While Peirce’s efforts to find regular employment in philosophy at Harvard were not successful, he published several key writings in the late 1860s. Of these, the essay “On a New List of Categories” (1867) and a series of epistemological articles in the Journal of Speculative Philosophy in 1868–69 proved to be of seminal significance. In the “New List,” Peirce provided a broadly Kantian derivation for his three universal categories, at this stage designated as quality, relation, and representation. Peirce scholars disagree about the systematic relevance of this essay—some maintain that it provided a nearly impeccable groundwork for Peirce’s entire philosophy, while others contend that Peirce in effect moved away from its Kantian approach in his later work in formal logic, phenomenology, and semeiotic—but as an original approach to the philosophical theory of categories, it was undeniably a major accomplishment,a contribution to the field on par with (and in some respects surpassing) the categoreal systems of Aristotle, Kant, and Hegel. Almost as impressive were the Speculative Philosophy essays, in which Peirce articulated a semiotic and communal alternative to Cartesian and empiricist epistemology, eventually leading to fallibilism, the thesis that human beings “cannot in any way reach perfect certitude nor exactitude” (CP 1.147 [c. 1897]), and that asserts that human “knowledge is never absolute but always swims, as it were, in a continuum of uncertainty and of indeterminacy” (CP 1.171 [c. 1897]).
In 1870, Peirce printed the memoir “Description of a Notation for the Logic of Relatives,” which established his standing in the logical community. However, perhaps the most consequential event of this period was the founding of the so-called Metaphysical Club in Cambridge, Massachusetts. The club was more of a casual gathering of a handful of enthusiasts than a formal association. However, the list of the club’s members was impressive; it included, among others, Peirce, William James, future Supreme Court justice Oliver Wendell Holmes, Jr., and the philosopher Chauncey Wright, a firm empiricist and early advocate of Darwinism. It was in this context that Peirce introduced pragmatism as a method of conceptual analysis backed by a broadly naturalistic conception of inquiry, which has later been referred to as the doubt-belief model. The pragmatist position paper that Peirce purportedly wrote for the Metaphysical Club has not survived, but its core notions developed into the landmark pragmatist articles “The Fixation of Belief” (1877) and “How to Make Our Ideas Clear” (1878).
In 1879, Peirce’s academic ambitions seemed on the verge of being fulfilled, when he was appointed lecturer in logic at the newly founded Johns Hopkins University, the first proper research university in the US. However, in spite of an implied possibility of tenure, the position was not permanent, and he fatefully had to carry on as a full-time employee of the Coast Survey to be able to afford his rather extravagant lifestyle.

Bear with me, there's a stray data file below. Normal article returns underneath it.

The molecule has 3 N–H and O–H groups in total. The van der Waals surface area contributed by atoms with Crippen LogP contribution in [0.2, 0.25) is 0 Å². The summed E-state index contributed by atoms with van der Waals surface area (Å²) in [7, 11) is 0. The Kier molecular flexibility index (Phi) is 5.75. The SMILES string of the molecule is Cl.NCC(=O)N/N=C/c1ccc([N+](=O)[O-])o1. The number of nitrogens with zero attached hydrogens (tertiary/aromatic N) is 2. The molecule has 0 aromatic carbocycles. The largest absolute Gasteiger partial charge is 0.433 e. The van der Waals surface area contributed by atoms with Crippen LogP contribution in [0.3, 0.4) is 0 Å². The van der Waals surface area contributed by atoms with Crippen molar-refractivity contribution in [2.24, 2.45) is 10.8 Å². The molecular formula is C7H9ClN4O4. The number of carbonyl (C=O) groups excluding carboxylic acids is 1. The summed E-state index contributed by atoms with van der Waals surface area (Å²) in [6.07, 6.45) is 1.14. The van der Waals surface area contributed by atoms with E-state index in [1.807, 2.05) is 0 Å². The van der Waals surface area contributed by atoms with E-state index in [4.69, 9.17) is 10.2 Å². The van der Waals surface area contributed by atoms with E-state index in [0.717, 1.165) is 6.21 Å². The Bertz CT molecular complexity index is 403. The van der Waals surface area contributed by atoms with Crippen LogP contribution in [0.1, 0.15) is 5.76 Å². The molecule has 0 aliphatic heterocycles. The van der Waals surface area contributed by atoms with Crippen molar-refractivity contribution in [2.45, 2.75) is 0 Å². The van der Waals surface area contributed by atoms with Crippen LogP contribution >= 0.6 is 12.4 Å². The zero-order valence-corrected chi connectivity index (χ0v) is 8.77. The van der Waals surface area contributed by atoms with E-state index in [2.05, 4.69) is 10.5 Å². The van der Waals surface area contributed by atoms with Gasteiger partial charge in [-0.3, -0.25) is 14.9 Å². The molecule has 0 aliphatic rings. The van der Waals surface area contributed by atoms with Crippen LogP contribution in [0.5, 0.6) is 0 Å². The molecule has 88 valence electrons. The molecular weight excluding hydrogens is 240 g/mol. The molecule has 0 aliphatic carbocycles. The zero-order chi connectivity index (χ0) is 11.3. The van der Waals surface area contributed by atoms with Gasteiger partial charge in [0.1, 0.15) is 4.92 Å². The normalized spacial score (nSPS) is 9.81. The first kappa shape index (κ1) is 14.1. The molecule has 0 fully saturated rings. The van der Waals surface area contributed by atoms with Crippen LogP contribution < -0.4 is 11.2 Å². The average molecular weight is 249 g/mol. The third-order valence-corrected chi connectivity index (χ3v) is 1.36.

Nonetheless, things at first seemed to be progressing satisfactorily at Johns Hopkins. Peirce attracted a small but talented group of students, which included Allan Marquand (developer of a “reasoning machine” and art historian), Joseph Jastrow (psychologist famous for the duck-rabbit image), and Christine Ladd (logician and psychologist). At this time, Peirce cultivated his conception of higher academic education as a pursuit of collective research, an approach that resulted in Studies in Logic (1883), a collection of essays by Peirce and his students, and a pioneering experimental study of “subliminal” perception by Peirce and Jastrow (published in Peirce & Jastrow, 1885). At Johns Hopkins, Peirce’s students also briefly included a young John Dewey, who as a Hegelian at the time did not appreciate his teacher’s logical viewpoint, but who later in his career increasingly turned to Peirce’s writings on inquiry and signs for inspiration. While at Johns Hopkins, Peirce also founded a new Metaphysical Club, this time conducted in a more ordered manner.
Tragedy struck in 1884, when Peirce was dismissed from his post as lecturer at Johns Hopkins on moral grounds. The reasons for this dishonourable discharge are still not fully clear. One cause was certainly Peirce’s thorny character and often blatant disregard for duties he considered to be below his stature, traits which rendered him every administrator’s nightmare. In his biography, Joseph Brent (1998) has also suggested that Peirce suffered from mental problems and drug abuse, allegations that have not been corroborated.
Be that as it may, the ostensible cause for Peirce’s abrupt dismissal was a scandal of a more Puritan and Victorian nature; it was that of living openly with his future second wife before his divorce from his first spouse was finalized. Peirce had married Harriet Melusina Fay in 1863. An early feminist and social thinker, Harriet was an active promoter of new forms of communal living. Their marriage began to run into serious troubles in 1875, probably due to Peirce’s frequently irresponsible behavior. They were in effect separated the following year, but did not divorce until 1883. Two days after the annulment was made official, Peirce married Juliette Pourtalai (aka Froissy), a secretive woman in whose company he had been seen for years. Simon Newcomb, an astronomer and former student of Peirce’s father, reported the transgression to the officials of Johns Hopkins, who proceeded to terminate all associations with the tarnished Peirce.